Using SLAM algorithm, aGPS, and orientation sensors, Project Tango is also able to localize the 3D reconstructed image to its location on earth and relative to the location of the device itself.

Project Tango is running a version of Android Jelly Bean, rather than the latest Kitkat release.  What’s more, it apparently is using a PrimeSense sensor, which now is no longer available after Apple’s acquisition of PrimeSense. (Interesting that Google did not push to outbid Apple for PrimeSense. After all, there are plenty of alternative depth sensor technologies out there.) Furthermore, Battery life is very limited. These and other issues will eventually be solved, for real-world deployment.

Applications for real time 3D reconstruction and mapping include augmented reality, architectural design, and many others. Most interesting would be the use in mobile robots to maneuver in the real world.  Just imagine in-door drones, armed with this capability, would be able to move autonomously and safely anywhere in a building, monitoring and transporting items from one location to another.  The applications are endless.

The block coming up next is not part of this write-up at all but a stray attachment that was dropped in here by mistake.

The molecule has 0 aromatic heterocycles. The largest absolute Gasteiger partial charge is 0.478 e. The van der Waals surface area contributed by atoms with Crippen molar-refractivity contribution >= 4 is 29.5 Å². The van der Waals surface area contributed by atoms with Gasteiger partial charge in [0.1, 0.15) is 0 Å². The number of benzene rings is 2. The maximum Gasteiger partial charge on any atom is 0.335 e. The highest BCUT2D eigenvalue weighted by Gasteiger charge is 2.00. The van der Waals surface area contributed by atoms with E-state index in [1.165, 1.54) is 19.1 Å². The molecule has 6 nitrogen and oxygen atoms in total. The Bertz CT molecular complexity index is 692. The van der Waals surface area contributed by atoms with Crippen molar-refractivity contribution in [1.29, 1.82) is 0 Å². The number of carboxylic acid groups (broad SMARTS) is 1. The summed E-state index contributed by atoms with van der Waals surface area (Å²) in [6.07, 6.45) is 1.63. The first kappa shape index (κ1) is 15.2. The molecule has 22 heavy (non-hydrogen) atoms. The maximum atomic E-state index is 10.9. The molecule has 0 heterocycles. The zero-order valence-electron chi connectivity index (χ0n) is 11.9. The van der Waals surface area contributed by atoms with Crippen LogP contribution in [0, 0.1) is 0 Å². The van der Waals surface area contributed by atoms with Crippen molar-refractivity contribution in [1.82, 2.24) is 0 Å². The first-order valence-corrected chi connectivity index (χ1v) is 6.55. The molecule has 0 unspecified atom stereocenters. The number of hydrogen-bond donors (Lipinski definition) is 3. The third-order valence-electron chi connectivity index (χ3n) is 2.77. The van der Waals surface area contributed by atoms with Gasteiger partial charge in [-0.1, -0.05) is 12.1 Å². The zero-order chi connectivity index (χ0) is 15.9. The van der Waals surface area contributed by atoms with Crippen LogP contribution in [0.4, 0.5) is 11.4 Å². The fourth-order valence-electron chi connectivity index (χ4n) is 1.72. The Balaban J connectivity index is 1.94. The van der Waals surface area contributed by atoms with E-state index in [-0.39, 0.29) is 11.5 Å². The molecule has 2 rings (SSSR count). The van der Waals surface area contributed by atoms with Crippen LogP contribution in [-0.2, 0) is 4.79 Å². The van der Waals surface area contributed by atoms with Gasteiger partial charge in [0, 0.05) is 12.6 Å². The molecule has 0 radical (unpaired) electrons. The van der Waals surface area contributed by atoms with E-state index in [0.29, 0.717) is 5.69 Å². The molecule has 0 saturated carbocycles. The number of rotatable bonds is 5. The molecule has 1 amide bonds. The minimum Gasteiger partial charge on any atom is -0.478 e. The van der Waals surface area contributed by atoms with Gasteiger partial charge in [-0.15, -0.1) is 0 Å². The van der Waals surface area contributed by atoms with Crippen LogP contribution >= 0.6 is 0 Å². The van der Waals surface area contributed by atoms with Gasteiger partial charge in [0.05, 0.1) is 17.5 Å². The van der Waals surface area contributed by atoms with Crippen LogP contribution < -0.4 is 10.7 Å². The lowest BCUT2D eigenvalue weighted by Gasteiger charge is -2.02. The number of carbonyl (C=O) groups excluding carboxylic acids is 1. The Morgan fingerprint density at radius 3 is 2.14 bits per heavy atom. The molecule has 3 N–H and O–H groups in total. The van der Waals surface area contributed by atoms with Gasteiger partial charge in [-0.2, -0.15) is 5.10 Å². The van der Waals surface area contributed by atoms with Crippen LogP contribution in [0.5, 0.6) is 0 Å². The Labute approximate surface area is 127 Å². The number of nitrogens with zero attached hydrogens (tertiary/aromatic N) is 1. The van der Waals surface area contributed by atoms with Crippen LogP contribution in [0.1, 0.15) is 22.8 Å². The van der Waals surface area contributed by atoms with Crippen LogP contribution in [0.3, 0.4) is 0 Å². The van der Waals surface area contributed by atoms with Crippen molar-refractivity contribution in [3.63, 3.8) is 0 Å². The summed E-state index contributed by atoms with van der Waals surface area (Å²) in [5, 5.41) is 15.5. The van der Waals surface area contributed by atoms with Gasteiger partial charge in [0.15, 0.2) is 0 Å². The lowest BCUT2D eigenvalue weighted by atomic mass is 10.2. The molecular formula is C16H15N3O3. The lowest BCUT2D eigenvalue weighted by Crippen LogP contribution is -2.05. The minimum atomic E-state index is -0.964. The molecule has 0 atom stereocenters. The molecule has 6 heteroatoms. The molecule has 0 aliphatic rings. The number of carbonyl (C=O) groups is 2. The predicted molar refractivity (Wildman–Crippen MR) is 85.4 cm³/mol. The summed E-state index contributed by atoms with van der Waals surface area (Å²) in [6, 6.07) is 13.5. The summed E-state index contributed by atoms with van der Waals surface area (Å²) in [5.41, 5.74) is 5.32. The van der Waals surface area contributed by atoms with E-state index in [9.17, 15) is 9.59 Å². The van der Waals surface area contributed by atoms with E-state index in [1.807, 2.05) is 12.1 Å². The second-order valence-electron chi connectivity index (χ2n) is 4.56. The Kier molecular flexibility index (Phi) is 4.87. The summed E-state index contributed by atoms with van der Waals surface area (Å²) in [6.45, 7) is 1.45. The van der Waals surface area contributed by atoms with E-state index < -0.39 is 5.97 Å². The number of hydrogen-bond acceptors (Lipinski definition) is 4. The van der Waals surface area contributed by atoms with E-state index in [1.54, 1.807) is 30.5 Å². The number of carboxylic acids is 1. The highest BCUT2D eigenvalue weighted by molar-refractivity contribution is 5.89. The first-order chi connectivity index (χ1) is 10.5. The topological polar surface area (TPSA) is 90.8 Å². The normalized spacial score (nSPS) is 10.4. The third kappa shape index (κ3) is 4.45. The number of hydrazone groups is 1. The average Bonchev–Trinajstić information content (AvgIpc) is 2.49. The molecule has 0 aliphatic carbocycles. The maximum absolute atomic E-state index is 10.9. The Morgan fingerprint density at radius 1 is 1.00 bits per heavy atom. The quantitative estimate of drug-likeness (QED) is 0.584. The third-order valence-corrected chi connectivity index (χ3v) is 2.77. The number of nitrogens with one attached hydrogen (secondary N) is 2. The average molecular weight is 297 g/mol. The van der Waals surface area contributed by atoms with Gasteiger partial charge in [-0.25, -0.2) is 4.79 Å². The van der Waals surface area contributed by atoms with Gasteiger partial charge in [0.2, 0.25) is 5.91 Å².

Google has advanced computing technology to enable real interaction with the physical world, by demonstrating the real-time 3D reconstruction and mapping capability in Project Tango.

Andy Feng of Yahoo presented his work on Apache Storm. This picture shows the 3 types of Hadoop 2 processing scenarios:

  • Hadoop batch processing (MapReduce or the newer Tez providing DAG based processing)
  • Spark iterative processing (for machine learning where the algorithms crunch on the same data repeated to minimize some objective function. Spark supports the Directed Acyclic Graph processing model. With the capabilities of Spark, it has drawn increasing interests.
  • Storm stream processing for real time data



This platform presents an “operating system”-like set of functions to manage cluster of compute and storage: